FCA / Stellantis (2020)

Stellantis New Logo

This isn’t so much a simple logo redesign as it is a complete rebranding. FCA and PSA are now Stellantis—and have been since 2020. That updated corporate structure also comes with a fresh logo with the new group name front and center.

General Motors (2021)

GM New Logo

GM updated its logo in 2021, removing the hard edges and blocky letters for sleeker, more modern branding. The light blue edges are to represent “clean skies” as the company continues its EV push, while the new GM logo marks the first redesign in 50 years.

Genesis New Logo

The Genesis brand hasn’t been around long, but the company already updated its logo. In 2023, with the debut of the GV80 Coupe concept, we saw the reworked wings for the first time. Like many of the other logos on this list, Genesis flatted the badge and removed some of the original elements, opting for a simplified look.

Honda New Logo

Honda has a new retro logo—but only for its EVs. The company updated its iconic “H mark,” which has been around since the early 1960s. This new look will debut on Honda’s 0 Series range of electric cars, with the Saloon and Space Hub concepts previewing the first production vehicles.

Infiniti New Logo (2023)

Infiniti didn’t do much to its logo, but the new badge looks slightly different than it did before. The logo has a wider opening at the base and a narrower “road” in the center that no longer comes to a point. Infiniti says the new look “visually accentuates the horizon.”

Jaguar New Logo

Jaguar’s “leaper” logo has been around since 1982, and in 2021, it received a subtle makeover. Since 2012, the “leaper” logo had a silver finish with embossed elements, while this newer look opts for a flattened, simplified look. It’s nearly identical to the logo the company used from 2001 to 2012, with a few updated lines.

Jaguar Land Rover / JLR (2023)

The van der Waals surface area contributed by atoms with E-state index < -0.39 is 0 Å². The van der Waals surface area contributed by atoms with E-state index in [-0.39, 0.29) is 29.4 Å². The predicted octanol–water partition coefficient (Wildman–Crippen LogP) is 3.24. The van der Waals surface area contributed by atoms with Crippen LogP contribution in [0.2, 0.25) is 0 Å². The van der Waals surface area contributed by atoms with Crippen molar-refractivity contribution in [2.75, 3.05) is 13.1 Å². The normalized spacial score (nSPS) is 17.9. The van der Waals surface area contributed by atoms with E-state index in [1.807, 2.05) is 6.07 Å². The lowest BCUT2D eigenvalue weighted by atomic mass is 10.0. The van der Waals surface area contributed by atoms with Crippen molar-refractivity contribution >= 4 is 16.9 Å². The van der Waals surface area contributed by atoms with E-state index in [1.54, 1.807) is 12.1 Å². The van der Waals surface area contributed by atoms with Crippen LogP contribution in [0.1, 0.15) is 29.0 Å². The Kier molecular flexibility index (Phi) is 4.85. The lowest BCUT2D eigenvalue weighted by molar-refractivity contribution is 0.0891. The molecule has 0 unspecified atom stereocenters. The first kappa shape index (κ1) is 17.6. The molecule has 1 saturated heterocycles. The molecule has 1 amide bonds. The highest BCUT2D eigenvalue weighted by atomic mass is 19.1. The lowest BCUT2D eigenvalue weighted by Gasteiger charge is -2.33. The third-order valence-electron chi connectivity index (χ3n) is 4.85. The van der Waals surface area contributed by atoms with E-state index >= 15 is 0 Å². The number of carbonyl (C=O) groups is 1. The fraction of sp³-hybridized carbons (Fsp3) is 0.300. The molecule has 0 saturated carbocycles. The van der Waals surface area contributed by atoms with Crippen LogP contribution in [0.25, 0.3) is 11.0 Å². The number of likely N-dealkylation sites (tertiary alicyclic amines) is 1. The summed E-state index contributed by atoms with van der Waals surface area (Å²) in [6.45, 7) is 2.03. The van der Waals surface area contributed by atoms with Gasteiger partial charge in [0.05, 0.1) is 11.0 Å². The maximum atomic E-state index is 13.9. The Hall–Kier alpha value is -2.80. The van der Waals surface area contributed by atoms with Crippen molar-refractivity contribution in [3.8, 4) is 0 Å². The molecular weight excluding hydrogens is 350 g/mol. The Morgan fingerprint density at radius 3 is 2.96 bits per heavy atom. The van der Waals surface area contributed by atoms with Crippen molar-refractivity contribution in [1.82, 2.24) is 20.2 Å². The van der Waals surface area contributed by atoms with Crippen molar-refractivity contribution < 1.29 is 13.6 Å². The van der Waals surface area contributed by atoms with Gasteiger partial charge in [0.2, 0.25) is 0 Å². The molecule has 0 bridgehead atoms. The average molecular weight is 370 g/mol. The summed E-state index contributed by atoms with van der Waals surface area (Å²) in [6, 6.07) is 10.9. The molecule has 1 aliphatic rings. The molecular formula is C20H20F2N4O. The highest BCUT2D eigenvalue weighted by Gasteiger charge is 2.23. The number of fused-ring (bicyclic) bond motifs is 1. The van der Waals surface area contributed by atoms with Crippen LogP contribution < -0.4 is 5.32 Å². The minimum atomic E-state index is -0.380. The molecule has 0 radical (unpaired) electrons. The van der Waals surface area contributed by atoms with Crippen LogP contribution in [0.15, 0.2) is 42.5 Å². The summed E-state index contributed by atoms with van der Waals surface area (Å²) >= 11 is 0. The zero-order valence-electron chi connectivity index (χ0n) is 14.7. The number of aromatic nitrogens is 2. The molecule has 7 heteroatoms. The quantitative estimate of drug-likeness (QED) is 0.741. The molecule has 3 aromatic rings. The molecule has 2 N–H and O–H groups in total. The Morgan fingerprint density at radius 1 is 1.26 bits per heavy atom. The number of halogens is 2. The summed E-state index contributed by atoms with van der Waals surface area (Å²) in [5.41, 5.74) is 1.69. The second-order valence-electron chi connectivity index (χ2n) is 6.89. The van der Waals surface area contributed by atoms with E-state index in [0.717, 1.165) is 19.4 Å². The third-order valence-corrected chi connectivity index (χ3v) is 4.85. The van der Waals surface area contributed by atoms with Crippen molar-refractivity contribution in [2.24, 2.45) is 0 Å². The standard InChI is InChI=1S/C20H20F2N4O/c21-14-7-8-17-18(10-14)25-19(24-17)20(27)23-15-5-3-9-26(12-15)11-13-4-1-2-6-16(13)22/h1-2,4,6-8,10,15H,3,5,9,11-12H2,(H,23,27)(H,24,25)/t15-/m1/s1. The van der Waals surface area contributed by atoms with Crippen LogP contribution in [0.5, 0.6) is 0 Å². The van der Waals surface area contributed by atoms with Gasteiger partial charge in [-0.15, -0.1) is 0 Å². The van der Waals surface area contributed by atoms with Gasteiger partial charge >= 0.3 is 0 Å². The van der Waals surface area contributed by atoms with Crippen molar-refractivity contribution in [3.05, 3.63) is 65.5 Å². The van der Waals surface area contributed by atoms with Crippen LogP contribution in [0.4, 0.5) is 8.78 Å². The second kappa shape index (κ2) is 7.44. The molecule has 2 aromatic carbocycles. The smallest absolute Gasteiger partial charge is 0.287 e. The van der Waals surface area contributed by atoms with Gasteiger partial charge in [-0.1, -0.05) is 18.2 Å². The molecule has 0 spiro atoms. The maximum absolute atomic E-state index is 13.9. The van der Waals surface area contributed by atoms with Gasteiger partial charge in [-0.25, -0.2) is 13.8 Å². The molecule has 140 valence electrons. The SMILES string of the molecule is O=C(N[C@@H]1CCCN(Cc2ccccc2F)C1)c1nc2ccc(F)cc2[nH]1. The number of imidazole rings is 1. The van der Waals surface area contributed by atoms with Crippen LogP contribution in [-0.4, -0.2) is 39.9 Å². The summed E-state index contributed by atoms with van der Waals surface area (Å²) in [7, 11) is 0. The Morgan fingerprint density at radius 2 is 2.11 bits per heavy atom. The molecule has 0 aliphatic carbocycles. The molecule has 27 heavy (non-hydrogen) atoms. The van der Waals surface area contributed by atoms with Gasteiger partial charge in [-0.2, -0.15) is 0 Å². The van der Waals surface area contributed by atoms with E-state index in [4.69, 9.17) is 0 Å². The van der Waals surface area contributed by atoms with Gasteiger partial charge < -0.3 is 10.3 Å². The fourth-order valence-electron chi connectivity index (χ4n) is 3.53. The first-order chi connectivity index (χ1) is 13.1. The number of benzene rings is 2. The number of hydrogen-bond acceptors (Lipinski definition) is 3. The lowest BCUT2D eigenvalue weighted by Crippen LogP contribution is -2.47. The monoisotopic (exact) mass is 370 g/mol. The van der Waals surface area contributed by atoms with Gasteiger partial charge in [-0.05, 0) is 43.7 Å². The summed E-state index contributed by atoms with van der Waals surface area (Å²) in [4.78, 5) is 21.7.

Jaguar Land Rover New Logo

The individual Jaguar and Land Rover brands aren’t changing their logos (so far as we know), but it’s the entire corporate entity that is moving to a new name and design. Formerly Jaguar Land Rover, the new JLR simplified its identity and unveiled a clean abbreviation logo to reflect that.

Kia New Logo

Kia had one of the more controversial redesigns on this list. The company shed its longstanding oval identity and went with an ultra-sleek new logo. But the lack of spacing between the “I” and “A” in “KIA” still has some people on the internet wondering what the new “KN” car is.

Lamborghini New Logo

Lamborghini’s raging bull logo has been a staple since 1963—and this new iteration is barely different. Lamborghini flattened the shield and raging bull, and went with a subtler bronze finish over gold.

Lancia New Logo

Lancia, the Italian automaker once known for iconic rally cars like the Delta Integrale and the O37, is on the verge of a major comeback. A new concept car with a fresh Lancia logo debuted late last year, ushering in the brand’s electric era.

Lotus New Logo

The updated Lotus logo signifies the brand’s fresh start. But the look doesn’t stray far from the automaker’s history by doing what many other brands have done—flatting and simplifying its formerly beveled edges. The Lotus lettering has also been straightened for a cleaner look.

Mack Trucks (2014)

Mack Trucks New Logo (2014)

Even prior to Mini, Volkswagen, and other mainstream automakers transitioning to simplified logos, Mack Trucks took gave its iconic bulldog badge the same treatment. The historic truck builder has been around since the 1900s under the Mack name, with the bulldog making its debut in 1992.